Optimize automation design for serviceability
Machine builders specializing in factory automation and assembly systems are challenged at every turn. Capital equipment investment is high, material and labor costs are increasing, competition is growing fiercer and customers are demanding faster delivery. It’s not surprising that machine manufacturers are constantly seeking ways to contain costs and increase efficiency, while maintainin...
Yoshihiro Kaneda, Misumi USA
Machine builders specializing in factory automation and assembly systems are challenged at every turn. Capital equipment investment is high, material and labor costs are increasing, competition is growing fiercer and customers are demanding faster delivery.
It’s not surprising that machine manufacturers are constantly seeking ways to contain costs and increase efficiency, while maintaining strict quality and performance standards. One approach that has worked for many automation industry leaders is adoption of a design engineering strategy that standardizes on configurable machine parts, wherever possible, in order to replace unique custom-designed components with more modular and readily accessible ones.
For machine builders, this strategy has proven effective in helping reduce engineering and production time and costs %%MDASSML%% often as much as 50%. However, what many have also learned is that specifying modular, configured parts rather than custom parts has also helped their customers by making it easier to maintain and repair equipment.
Faster access to configured parts allows end users to eliminate the time, expense and hassles associated with ordering custom-designed parts. They can also reduce the need for substantial replacement parts inventory.
The importance of serviceability
Like automation system producers, plant operations and control engineers also face challenges. Their role is to keep mission-critical operations up and running smoothly, safeguard worker safety and see that quality standards are met. To do this, they need to ensure that machines are monitored and equipment is maintained and serviced properly. They need to ensure that replacement parts are readily accessible when required. In their world, unscheduled downtime caused by equipment failure is simply not an option.
In any machine, many mechanical parts are subject to wear and tear and must be maintained, and repaired or replaced. High stress parts need to be replaced more frequently so they don’t malfunction and cause production problems. In fast-moving plant automation lines, machine wear is caused by physical forces such as load, torque, friction, impact shock, heat, vibration, length and frequency of motion as well as humidity and any other atmospheric factors %%MDASSML%% all of which can have a negative impact on the performance and reliability of the machinery over time.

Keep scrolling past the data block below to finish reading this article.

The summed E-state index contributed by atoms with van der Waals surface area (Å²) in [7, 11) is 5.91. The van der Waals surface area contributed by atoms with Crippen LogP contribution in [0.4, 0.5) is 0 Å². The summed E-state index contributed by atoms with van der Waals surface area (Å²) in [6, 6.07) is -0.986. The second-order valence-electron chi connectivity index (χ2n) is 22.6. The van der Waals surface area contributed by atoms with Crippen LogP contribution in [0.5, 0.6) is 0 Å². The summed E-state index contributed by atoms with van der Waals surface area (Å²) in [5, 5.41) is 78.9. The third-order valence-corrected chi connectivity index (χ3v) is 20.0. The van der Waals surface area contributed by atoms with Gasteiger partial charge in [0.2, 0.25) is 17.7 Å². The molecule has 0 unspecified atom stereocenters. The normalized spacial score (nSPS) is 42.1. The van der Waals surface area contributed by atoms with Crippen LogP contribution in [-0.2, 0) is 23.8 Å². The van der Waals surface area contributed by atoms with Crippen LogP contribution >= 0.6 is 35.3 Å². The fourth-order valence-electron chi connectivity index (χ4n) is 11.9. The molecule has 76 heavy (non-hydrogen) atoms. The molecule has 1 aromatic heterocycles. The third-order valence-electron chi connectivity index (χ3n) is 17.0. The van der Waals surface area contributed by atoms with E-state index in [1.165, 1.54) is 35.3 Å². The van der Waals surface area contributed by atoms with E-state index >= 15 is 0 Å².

Modular, configurable parts can help
The concept of standardization is simple, yet effective. Some commonly used configurable parts include linear shafts, actuators, linear guides, ball screws, bushings, locating pins, metal plates, extrusions and conveyor rollers.
Machine builders can specify the parts in various sizes, material hardness and coatings and sometimes can order specific tooling modifications. Once a part has been configured and the model downloaded, it can be added to that machine’s bill of materials. Some part suppliers will even standardize the part within its product database, assigning it a unique part number for fast and easy replacement ordering.
The benefits that automation system end users can derive when their equipment manufacturers specify configurable parts include:
Fast, easy ordering of replacement parts with short lead times mitigates the need to maintain safety inventories of replacement parts; an order is quoted and placed with a part number %%MDASSML%% not a drawing
MRO time and cost savings, because configured parts are less costly and can be ordered and delivered faster than custom replacement parts
Product life cycle information can often times be obtained for each discrete configured component from the machine builder and/or part supplier detailing the average life expectancy of each part (or mean time between failure), based on formulas that measure the effects of physical forces to which the part is subjected
Higher return on assets for capital equipment is also achievable as a result of keeping automation machinery and systems in optimum condition to deliver peak performance
Machine builders focused on optimizing machine designs for serviceability not only derive benefits for their own companies, but also provide significant and measurable value to their customers.
Case Study Database
Get more exposure for your case study by uploading it to the Plant Engineering case study database, where end-users can identify relevant solutions and explore what the experts are doing to effectively implement a variety of technology and productivity related projects.
These case studies provide examples of how knowledgeable solution providers have used technology, processes and people to create effective and successful implementations in real-world situations. Case studies can be completed by filling out a simple online form where you can outline the project title, abstract, and full story in 1500 words or less; upload photos, videos and a logo.
Click here to visit the Case Study Database and upload your case study.
2012 Salary Survey
In a year when manufacturing continued to lead the economic rebound, it makes sense that plant manager bonuses rebounded. Plant Engineering’s annual Salary Survey shows both wages and bonuses rose in 2012 after a retreat the year before.
Average salary across all job titles for plant floor management rose 3.5% to $95,446, and bonus compensation jumped to $15,162, a 4.2% increase from the 2010 level and double the 2011 total, which showed a sharp drop in bonus.